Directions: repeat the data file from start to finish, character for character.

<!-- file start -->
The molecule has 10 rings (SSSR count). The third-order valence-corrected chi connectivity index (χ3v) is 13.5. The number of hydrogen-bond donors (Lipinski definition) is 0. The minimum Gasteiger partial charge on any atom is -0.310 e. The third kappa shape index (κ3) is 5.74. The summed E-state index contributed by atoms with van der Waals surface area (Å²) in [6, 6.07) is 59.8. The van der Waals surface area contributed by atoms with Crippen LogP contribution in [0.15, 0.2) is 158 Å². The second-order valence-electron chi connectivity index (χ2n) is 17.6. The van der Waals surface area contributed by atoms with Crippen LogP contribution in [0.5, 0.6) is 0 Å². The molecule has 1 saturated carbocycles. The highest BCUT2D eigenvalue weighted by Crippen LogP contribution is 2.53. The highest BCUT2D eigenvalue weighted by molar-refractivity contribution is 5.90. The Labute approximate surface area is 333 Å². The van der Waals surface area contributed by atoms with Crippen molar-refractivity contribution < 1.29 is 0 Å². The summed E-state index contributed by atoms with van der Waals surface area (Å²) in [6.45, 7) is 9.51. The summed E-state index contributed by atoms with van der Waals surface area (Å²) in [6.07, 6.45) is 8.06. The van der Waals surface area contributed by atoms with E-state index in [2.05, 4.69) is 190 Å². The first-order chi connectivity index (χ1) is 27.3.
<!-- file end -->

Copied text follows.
The molecule has 10 rings (SSSR count). The third-order valence-corrected chi connectivity index (χ3v) is 13.5. The number of hydrogen-bond donors (Lipinski definition) is 0. The minimum Gasteiger partial charge on any atom is -0.310 e. The third kappa shape index (κ3) is 5.74. The summed E-state index contributed by atoms with van der Waals surface area (Å²) in [6, 6.07) is 59.8. The van der Waals surface area contributed by atoms with Crippen LogP contribution in [0.15, 0.2) is 158 Å². The second-order valence-electron chi connectivity index (χ2n) is 17.6. The van der Waals surface area contributed by atoms with Crippen LogP contribution in [0.5, 0.6) is 0 Å². The molecule has 1 saturated carbocycles. The highest BCUT2D eigenvalue weighted by Crippen LogP contribution is 2.53. The highest BCUT2D eigenvalue weighted by molar-refractivity contribution is 5.90. The Labute approximate surface area is 333 Å². The van der Waals surface area contributed by atoms with Crippen molar-refractivity contribution < 1.29 is 0 Å². The summed E-state index contributed by atoms with van der Waals surface area (Å²) in [6.45, 7) is 9.51. The summed E-state index contributed by atoms with van der Waals surface area (Å²) in [6.07, 6.45) is 8.06. The van der Waals surface area contributed by atoms with E-state index in [2.05, 4.69) is 190 Å². The first-order chi connectivity index (χ1) is 27.3.